Features

Barbican Film: Studio Ghibli’s ‘Laputa: Castle in the Sky’

As a 29 year old, who continually attempts to resist the day-to-day reality of having to be mature, Hayao Miyazaki’s Studio Ghibli animé Laputa: Castle in the Sky (1986) provides the large dose of whimsical magic I so yearn for in order to stay sane – in fact the older I get the more I crave depictions of wonderfully out of this world characters and exotic places, but never, however, at the cost of story, emotion and veracity, as it is that aspect that keeps the more informed adult within me intrigued and engrossed from start to finish.

The story follows the plight of Sheeta and Pazu, both orphans, as they elude pirates and the government in a race to find a mystical floating island in the sky. On this magical journey they race through a delightful but dangerous, alternate universe where they encounter robots, floating pirate ships, castles and government agents, giving the film layer-upon-layer of thrilling adventure that is wondrous entertainment for audiences of any age – it taps into a childhood mentality without feeling immature.

Thematically and aesthetically, Laputa is truly encapsulating and displays a remarkable awareness of the social climate of its day, whilst offering a foreboding portrayal of a future that is in danger of losing its humanity through a growing obsession with technology. Animé expert Helen McCarthy summed up the important dynamic of this duality during her introduction to the film, describing how Miyazaki the writer beat Miyazaki the political animal, citing the significance of that balance as one of the films’ many triumphs.

It’s synthesized bridging of innocence and social consciousness, accompanied by beautifully crafted scenes and some of the most complimentary, emotive and empathic music ever used in a Ghibli film make Laputa: Castle in the Sky one of the most important and accomplished works ever created by the Japanese animation masters.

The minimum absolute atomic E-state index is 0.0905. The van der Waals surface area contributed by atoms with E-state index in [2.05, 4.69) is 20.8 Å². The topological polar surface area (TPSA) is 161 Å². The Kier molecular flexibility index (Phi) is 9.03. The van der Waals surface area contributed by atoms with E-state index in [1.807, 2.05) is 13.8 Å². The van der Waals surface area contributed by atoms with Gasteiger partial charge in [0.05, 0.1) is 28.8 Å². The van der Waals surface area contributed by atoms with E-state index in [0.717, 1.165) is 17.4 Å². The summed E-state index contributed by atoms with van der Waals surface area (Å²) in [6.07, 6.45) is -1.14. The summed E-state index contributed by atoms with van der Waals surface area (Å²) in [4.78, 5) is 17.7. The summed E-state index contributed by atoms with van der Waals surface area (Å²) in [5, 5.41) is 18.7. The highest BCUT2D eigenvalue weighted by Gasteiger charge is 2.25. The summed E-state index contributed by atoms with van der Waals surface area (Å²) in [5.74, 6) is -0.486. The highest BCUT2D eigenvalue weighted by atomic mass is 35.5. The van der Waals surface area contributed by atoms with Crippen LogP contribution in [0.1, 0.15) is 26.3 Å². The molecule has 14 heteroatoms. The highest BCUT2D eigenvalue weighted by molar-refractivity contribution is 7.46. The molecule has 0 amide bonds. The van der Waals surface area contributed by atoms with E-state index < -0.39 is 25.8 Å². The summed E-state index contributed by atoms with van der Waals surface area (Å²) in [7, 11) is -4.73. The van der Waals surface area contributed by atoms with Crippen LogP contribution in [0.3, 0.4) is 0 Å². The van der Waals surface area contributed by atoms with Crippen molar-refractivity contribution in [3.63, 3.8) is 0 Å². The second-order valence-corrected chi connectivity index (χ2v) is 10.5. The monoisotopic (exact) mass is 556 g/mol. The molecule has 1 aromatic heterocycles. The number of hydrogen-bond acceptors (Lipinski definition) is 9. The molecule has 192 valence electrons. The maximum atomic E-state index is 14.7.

On the 2nd of August this year the film celebrates its 25th anniversary which is clearly a testament to its timeless appeal, as even today it is considered one of the studio’s finest hours and an animated masterpiece amongst fans of the genre and critics alike.

Having only seen the film for the first time last year, it was a real treat to see it again in all of its glory on the big screen – every moment and every nuance became an integral part and perfectly complimented the films’ finely tuned social conscience; and it is that striking of a balance between childlike magic and political awareness that astounds me and will no doubt implore me to watch the movie again sometime soon.

Interestingly, in his research for Laputa: Castle in the Sky, Hayao Miyazaki travelled to Wales, where he visited the mining communities and small towns that had become bound together in solidarity during the difficult period of mining strikes within the region. Helen McCarthy pointed out that it was the strength and solidarity of the miners that helped to shape the eventual narrative of the film.

I feel that the harmony and power portrayed by the movie works successfully to establish a unique commonality with the audience that lives on long after the movie ends. In fact, when I think back to the film, themes of friendship, loyalty and the importance of such allegiance in the face of adversity stand out in my mind, which makes a lot of sense when considering Miyazaki’s apparent nostalgic penchant for the hand crafted, historic and human-made; a sense of humanity is a constant under-current within the narrative of Laputa and is one of its finest traits.Laputa: Castle in the Sky is one of many great Studio Ghibli films but for me it sets itself apart and is the benchmark which all, and any future Ghibli films should be judged against.

Seeing it on the big screen at the Barbican reaffirmed that for me and it has led to a fascination with the politics it represents and the trends it started which I fully intend to research. To illustrate the importance of Laputa: Castle in the Sky, Helen McCarthy noted in her introduction that it captured one of the emerging trends in sci-fi at the time, ‘steampunk’, and pointed out that the first use of the term actually post-dates Miyazaki’s film, exhibiting yet another example of the films’ foresight and awareness.

Perhaps this is the ranting of a nostalgic 80s child but the fantastical imagination of a child is captured by Laputa and yet it still has a social conscience and serves as a trendsetter, which remarkably places no pressure on its wonderful story. For me, no CGI or 3D will manage to both channel the mind of a child and encapsulate the intelligence of an adult in the way that Miyazaki’s Laputa: Castle in the Sky manages to do.

Russell Cook